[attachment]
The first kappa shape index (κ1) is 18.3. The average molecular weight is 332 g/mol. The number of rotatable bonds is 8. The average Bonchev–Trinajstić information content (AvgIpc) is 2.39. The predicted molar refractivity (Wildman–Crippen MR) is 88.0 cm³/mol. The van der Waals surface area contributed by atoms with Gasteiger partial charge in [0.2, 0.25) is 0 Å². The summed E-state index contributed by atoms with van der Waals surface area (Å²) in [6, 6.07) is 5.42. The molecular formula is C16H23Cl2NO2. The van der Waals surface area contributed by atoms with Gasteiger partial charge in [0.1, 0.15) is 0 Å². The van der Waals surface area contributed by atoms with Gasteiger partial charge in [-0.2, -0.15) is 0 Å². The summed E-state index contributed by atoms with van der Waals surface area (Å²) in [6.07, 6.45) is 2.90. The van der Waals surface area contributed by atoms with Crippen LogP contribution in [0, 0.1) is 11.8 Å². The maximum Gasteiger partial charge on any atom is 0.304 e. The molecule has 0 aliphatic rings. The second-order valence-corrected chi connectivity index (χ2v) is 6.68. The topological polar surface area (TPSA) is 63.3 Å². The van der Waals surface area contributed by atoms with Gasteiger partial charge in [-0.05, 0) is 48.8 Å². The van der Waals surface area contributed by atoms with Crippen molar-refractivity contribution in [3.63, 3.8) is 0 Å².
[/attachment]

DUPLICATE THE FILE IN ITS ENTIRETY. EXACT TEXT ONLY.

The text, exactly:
The first kappa shape index (κ1) is 18.3. The average molecular weight is 332 g/mol. The number of rotatable bonds is 8. The average Bonchev–Trinajstić information content (AvgIpc) is 2.39. The predicted molar refractivity (Wildman–Crippen MR) is 88.0 cm³/mol. The van der Waals surface area contributed by atoms with Gasteiger partial charge in [0.2, 0.25) is 0 Å². The summed E-state index contributed by atoms with van der Waals surface area (Å²) in [6, 6.07) is 5.42. The molecular formula is C16H23Cl2NO2. The van der Waals surface area contributed by atoms with Gasteiger partial charge in [0.1, 0.15) is 0 Å². The van der Waals surface area contributed by atoms with Gasteiger partial charge in [-0.2, -0.15) is 0 Å². The summed E-state index contributed by atoms with van der Waals surface area (Å²) in [6.07, 6.45) is 2.90. The van der Waals surface area contributed by atoms with Crippen LogP contribution in [0, 0.1) is 11.8 Å². The maximum Gasteiger partial charge on any atom is 0.304 e. The molecule has 0 aliphatic rings. The second-order valence-corrected chi connectivity index (χ2v) is 6.68. The topological polar surface area (TPSA) is 63.3 Å². The van der Waals surface area contributed by atoms with Gasteiger partial charge in [-0.05, 0) is 48.8 Å². The van der Waals surface area contributed by atoms with Crippen molar-refractivity contribution in [3.63, 3.8) is 0 Å².